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Senegal: A Tribute to Coumba Kebbe Thiam (1904 – 2012)

For true sustainability, ecovillages need the wisdom of the elders. For our elders are the link to the past. Through the legacy of their wisdom, they will never be lost when they connect with the invisible world. Dr. Ousmane Pame, Mayor of Guede Eco-Community, Senegal, shares the story of his grandmother.

Ma'am, or Grand mother, Coumba Kebbé Thiam was born when the last century was just four years old. It was time when her native Fouta toro province was no different from the biblical Eden. An exuberant area with such big trees that a traveller would rarely see the sun through the trees of the île amorphile or “elephant island” as they formed a giant umbrella. On her island, she could see every day lions, hippopotamuses, crocodiles, boars, monkeys and thousands of colourful birds of all kinds.

During the rainy season, grandma had to take a canoe from Alwar to Guédé or to Ndioum as the whole area would be covered by floods. 

On one ordinary day, as grandma‘s herd drank from the Senegal river under her majestic supervision, a crocodile suddenly attacked one of her calves. In her place, I would have probably run away, hidden somewhere or shouted for help. However, Ma'am Coumba was not the kind of person who would consider any of these options. Without hesitation, she ran to the rescue of her animal. She solidly grabbed one of the hind paws of her calf with one hand while firmly holding a stick with the other. Maam Coumba started hitting the giant reptile until it finally let go of its prey. But Maam Coumba did not feel happy all the same, as her calf did not survive the attack.

Another day, a lion attacked her cow and from a distance she cried so loud that the lion was scared and left her cow.

For Maam Coumba, no living creature was, is and will ever be more precious than her cattle. When we were teenagers, my brothers, sisters and I used to help Ma'am look after her cattle. But when we came to a pond after a long walk in the burning sun, her animals would always be allowed to drink first before her own grand children. Of course her spoilt animals would wade into the pond, urinate and turn the water into a bad smelling pond. We would then have the right to fetch water with pots and wait for the water to settle. This was a way to teach us humility and respect for all living creatures.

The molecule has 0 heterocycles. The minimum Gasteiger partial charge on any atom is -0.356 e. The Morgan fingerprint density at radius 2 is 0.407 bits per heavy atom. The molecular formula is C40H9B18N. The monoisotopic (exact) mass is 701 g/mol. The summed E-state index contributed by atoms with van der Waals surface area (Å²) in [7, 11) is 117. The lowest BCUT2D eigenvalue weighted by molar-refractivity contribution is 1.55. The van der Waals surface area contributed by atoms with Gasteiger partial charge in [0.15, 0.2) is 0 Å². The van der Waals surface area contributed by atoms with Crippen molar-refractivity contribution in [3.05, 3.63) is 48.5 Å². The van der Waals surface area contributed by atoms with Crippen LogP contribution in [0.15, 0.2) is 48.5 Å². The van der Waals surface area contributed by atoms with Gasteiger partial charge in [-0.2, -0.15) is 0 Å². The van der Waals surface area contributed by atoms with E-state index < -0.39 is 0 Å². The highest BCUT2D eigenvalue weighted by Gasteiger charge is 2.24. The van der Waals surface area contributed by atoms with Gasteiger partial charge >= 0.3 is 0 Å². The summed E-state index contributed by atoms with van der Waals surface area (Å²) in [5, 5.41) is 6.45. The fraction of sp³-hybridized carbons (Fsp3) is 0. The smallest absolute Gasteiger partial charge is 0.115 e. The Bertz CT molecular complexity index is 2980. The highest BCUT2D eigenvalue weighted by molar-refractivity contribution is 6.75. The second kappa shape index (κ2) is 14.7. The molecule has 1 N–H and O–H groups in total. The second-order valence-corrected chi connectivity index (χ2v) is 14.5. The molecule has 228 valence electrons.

For over a century Maam has seen almost everything around her dwindle into nothingness. No more cows, lions or trees. Her once luxuriant elephant island is nothing but an immense desert. Now for most part of the year, the Harmattan wind blows its pitiless flames, turning mud into stones, stones into burning charcoal, charcoal into ashes. Sand storms add a greyish tone to a world coming to a close. The river by which she has always lived has become a motionless snake with no soul. The invisible beings that used to live in it and people our legends seem to be mourning in silence.

Today Maam’s grandchildren are entering a different world as they take their first steps towards formal schools and education.

Coumba Kebbe Thiam is the millennium baobab on the Elephant Island,

A sacred link between the invisible and visible worlds, 

A sturdy bridge between the past and the future.

She‘s resisted countless sand storms and calamities that carried many away 

Present and future generations will come to her for benediction, inspiration and wisdom. 

No travel or adventure will hold its promises without her prayers.

For, Adja Coumba is a Divine Light.

Maam has seen so much and so many souls. 

She knows all the secrets and legends of the Elephant island community.

She binds the community together with its heritage and wisdom.

Maam is the culture of the Dande Maayo

She knows the blues of the Maayo Rewo,

Maam is a living library to which many come to find a meaning to life,

A holy water fountain which truly quenches the thirsty 

She is the strength everyone in the community wants to be

Maam teaches the community to be strong and respectful of Mother nature

She reconnects us with the soul of nature 

Maam, three moons after you’ve joined the invisible world of our ancestors, you’re still with us. 

You are will always be our community daily inspiration, our teacher and spiritual guide through life.


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